Object of Desire: A Wooden Tray Made from Fallen Trees

Mythology Iris tray

There’s something about the ergonomics of a tray with handles that makes you less likely to spill your cargo. Maybe the handles make you stand up straighter, or maybe you’re less likely to attempt to carry the tray one-handed. Whatever the thinking, the rounded handles on this tray are just one of the reasons we’re particularly enamored of it’s utility (plus beauty).

Photography courtesy of Mythology.

Mythology Iris tray
Above: Mythology’s Iris tray (£220).

These trays are handmade to order in East London by Mythology, a furniture and craft studio led by Sam Pearson and Anna Kidel. The duo have been developing a growing range of furniture and homeware objects since 2019, alongside working on bespoke commissions for commercial and residential interiors.

Mythology Iris tray
Above: The tray is hand-crafted from London plane and measures 545mm x 335mm (about 21.5 x 13.1 in).

The studio is guided by a solid, deep-rooted consideration for the natural environment, so timber is sourced as locally as possible. “These trays are all made from London plane,” explains Anna. “The timber comes from trees that have been felled in London due to urban development or natural causes and comes from one of our main suppliers, Fallen and Felled, who we’re lucky to share our workshop with.”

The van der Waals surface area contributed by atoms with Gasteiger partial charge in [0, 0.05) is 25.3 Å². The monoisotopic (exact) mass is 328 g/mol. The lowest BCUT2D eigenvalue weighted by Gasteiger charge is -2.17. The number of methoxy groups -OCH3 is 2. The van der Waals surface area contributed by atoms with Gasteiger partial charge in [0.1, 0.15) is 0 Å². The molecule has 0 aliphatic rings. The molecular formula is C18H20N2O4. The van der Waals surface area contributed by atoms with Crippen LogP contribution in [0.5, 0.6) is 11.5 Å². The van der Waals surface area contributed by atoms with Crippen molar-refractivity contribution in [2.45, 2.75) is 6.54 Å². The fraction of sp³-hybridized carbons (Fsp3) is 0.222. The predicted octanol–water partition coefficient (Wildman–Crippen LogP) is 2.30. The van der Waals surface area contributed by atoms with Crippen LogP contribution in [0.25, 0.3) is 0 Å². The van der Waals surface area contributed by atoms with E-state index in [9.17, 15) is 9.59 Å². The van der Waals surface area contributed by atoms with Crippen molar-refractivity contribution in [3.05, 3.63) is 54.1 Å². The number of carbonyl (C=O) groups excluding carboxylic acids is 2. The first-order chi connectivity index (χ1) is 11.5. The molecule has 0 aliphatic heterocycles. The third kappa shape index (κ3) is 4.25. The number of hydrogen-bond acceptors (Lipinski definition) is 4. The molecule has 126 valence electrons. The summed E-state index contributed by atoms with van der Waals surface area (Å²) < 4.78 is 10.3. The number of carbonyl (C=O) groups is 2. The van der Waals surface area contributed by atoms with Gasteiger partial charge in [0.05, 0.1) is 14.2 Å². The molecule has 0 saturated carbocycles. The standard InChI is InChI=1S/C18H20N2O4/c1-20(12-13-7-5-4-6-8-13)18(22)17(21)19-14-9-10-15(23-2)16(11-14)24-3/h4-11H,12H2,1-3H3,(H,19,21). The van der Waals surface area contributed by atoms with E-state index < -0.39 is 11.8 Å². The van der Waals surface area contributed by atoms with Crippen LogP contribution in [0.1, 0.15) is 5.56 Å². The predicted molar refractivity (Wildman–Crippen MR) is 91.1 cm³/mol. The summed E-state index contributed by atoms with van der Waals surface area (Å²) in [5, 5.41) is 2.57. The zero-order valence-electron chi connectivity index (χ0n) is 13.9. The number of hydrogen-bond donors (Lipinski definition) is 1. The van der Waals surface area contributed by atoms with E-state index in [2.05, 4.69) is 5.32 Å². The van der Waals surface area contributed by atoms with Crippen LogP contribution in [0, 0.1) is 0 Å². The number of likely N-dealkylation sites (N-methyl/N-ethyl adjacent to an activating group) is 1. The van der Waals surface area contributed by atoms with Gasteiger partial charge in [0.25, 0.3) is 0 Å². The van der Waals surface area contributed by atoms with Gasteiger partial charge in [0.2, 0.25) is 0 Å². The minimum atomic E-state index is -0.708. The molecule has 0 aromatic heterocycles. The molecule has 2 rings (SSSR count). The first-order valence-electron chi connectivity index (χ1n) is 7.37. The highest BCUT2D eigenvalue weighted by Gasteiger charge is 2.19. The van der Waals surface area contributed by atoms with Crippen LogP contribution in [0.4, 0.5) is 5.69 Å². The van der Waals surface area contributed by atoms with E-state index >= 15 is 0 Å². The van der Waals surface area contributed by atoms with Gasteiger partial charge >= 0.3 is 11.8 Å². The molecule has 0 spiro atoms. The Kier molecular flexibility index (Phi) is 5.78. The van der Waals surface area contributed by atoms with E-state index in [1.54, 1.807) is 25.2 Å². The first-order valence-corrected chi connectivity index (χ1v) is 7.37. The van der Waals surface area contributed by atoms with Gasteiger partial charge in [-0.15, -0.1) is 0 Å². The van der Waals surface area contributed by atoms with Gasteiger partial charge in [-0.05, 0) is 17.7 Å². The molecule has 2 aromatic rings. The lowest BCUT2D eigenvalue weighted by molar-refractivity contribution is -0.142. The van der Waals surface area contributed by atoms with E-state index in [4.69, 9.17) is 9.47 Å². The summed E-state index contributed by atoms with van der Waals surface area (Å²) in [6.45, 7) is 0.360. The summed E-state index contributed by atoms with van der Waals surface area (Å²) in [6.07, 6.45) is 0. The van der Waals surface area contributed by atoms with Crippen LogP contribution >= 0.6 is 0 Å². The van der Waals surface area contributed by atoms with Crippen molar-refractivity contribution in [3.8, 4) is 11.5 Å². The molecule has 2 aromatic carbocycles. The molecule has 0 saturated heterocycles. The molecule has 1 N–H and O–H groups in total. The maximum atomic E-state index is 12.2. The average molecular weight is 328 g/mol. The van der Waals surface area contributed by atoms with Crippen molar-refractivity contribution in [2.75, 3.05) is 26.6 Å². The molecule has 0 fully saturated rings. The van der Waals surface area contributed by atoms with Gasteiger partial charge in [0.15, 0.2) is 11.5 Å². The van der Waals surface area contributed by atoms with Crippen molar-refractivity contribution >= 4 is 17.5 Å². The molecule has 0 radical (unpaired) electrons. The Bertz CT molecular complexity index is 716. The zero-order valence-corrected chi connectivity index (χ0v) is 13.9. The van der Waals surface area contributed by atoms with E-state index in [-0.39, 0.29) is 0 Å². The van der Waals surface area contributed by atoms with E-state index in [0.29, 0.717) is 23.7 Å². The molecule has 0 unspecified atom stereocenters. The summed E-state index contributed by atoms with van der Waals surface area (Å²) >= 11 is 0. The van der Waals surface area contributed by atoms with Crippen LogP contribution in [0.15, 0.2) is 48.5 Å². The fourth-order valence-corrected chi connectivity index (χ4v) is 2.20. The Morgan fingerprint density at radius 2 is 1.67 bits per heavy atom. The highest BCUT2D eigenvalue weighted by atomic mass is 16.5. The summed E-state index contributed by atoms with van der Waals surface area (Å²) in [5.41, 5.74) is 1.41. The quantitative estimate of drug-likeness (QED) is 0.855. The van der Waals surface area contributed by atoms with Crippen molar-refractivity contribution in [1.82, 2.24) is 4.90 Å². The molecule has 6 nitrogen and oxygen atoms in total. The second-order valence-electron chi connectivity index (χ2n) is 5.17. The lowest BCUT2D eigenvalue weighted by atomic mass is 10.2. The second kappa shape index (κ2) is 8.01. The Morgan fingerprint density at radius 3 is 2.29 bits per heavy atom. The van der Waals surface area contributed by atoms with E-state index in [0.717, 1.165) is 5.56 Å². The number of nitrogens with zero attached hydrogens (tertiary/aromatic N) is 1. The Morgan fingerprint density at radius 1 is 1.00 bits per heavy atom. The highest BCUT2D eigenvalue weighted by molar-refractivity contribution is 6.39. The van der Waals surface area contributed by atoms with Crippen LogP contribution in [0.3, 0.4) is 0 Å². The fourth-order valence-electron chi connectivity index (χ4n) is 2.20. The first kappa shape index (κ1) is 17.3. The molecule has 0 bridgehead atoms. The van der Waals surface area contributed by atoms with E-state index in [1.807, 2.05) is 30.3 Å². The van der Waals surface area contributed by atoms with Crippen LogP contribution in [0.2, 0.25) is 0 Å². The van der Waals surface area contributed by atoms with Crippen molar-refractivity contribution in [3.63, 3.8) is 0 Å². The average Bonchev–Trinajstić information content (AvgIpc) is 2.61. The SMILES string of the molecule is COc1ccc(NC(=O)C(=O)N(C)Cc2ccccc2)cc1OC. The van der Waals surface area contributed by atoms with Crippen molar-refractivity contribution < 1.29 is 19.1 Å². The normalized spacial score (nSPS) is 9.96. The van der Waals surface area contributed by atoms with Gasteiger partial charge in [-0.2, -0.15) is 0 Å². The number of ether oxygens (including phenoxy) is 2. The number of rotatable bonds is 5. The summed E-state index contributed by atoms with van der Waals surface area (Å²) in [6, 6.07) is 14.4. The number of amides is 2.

Mythology Iris tray
Above: The tactile, arching handles are made using hand tools, which, for Sam, provide “a more considered and intimate way of working with wood.”
Mythology Iris tray
Above: The mitre corner joints are strengthened with splines (thin slices of wood).

“From shakes caused by storms to growth rings signaling periods of drought and floods, the story of a tree can be seen in each piece of timber we work with,” says Sam. Mythology’s work seeks to champion this “disorder of nature.” We think this humble tray is the perfect working canvas for that beauty.

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N.B.: This post was first published on Remodelista on February 22, 2023.

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